Parameters commonly thought to affect MLC performance were found to have no such effect including gantry angle (i.e. gravity), number of beam holdoffs, and number of segments. Similarly, treatments with numerous beam holdoffs would be expected to frequently approach the maximum error allowable as the leaves have reached tolerance, resulting in higher level of error overall, but this was not observed in the data. Finally, increases in leaf error due to an increasing number of field segments could be expected because a larger number of segments would be clinically associated with a larger number of small MU MLC shapes. However, the data for both step and shoot and dynamic delivery indicated that this parameter also did not affect the RMS error. Reasons for differences with previous studies may be an improvement in MLC controller performance and improved treatment planning algorithms.
Parameters that did affect MLC performance included the mean and maximum leaf speed, relevant to dynamic and VMAT treatments. As well, the dynamic data showed that the mean leaf error was systematically related to the RMS leaf error – leaves either systematically overshot or undershot their intended position. This relationship can be largely explained by the fact that dynamic treatments using Varian linacs and planned with the Eclipse treatment planning system move MLCs in only one direction. Another possible cause for this is lag between the MLC controller and the clinac . If the lag observed is real, such a systematic leaf offset would result in a shift of the treatment fluence. This has the potential to have notable dosimetric effects as studies examining MLC shifts have shown that random shifts do not have a significant effect on dosimetry, whereas systematic shifts can [9–12]. Actual assessment of the dosimetric impact of the RMS errors seen here were not possible, and further study of this issue is warranted. Although specific recommendations are not given based on dosimetric outcomes, recommendations for better mechanical MLC performance can be made based on the present data.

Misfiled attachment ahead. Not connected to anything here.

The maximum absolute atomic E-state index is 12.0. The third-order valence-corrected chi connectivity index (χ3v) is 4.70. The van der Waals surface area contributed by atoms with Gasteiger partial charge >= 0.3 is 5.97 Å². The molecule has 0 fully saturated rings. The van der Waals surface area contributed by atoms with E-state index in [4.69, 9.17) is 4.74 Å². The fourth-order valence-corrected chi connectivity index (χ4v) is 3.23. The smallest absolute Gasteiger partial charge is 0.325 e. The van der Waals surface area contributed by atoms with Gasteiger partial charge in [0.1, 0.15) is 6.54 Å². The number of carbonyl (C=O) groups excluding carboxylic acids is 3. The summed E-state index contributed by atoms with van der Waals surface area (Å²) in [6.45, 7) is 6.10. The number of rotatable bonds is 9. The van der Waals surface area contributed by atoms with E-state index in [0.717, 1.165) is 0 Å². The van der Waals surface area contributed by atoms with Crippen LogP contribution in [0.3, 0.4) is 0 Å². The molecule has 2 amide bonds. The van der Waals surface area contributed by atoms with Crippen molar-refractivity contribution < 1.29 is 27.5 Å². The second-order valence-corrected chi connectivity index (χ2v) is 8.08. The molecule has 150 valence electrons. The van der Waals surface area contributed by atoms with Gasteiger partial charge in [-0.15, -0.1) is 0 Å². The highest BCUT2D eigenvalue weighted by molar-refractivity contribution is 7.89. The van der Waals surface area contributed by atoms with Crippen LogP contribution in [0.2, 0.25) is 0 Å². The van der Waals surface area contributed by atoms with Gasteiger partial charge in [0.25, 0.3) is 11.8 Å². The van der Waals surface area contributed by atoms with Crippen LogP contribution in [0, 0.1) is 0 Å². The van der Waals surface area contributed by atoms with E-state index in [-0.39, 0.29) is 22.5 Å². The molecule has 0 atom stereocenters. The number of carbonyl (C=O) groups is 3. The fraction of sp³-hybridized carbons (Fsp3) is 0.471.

As mentioned earlier, certain other parameters were not able to be analyzed, being both a strength and weakness. Dose rate in the clinical sense (600 MU/min, etc) is not recorded, but will affect the MLC speed and thus RMS error .
The recommendations of TG-142 are based largely on what the machine is able to do mechanically, not necessarily on its dosimetric impact and such are our recommendations here. Improved MLC performance can be most readily achieved by limiting the mean and/or maximum leaf speed. The machine dose rate and the internal tolerance were not able to be studied because it is either not recorded or did not vary in the log files, but they can have a significant effect on the performance. Restricting the internal tolerance of dynamic treatments to 1 mm limit the maximum leaf error, improving performance.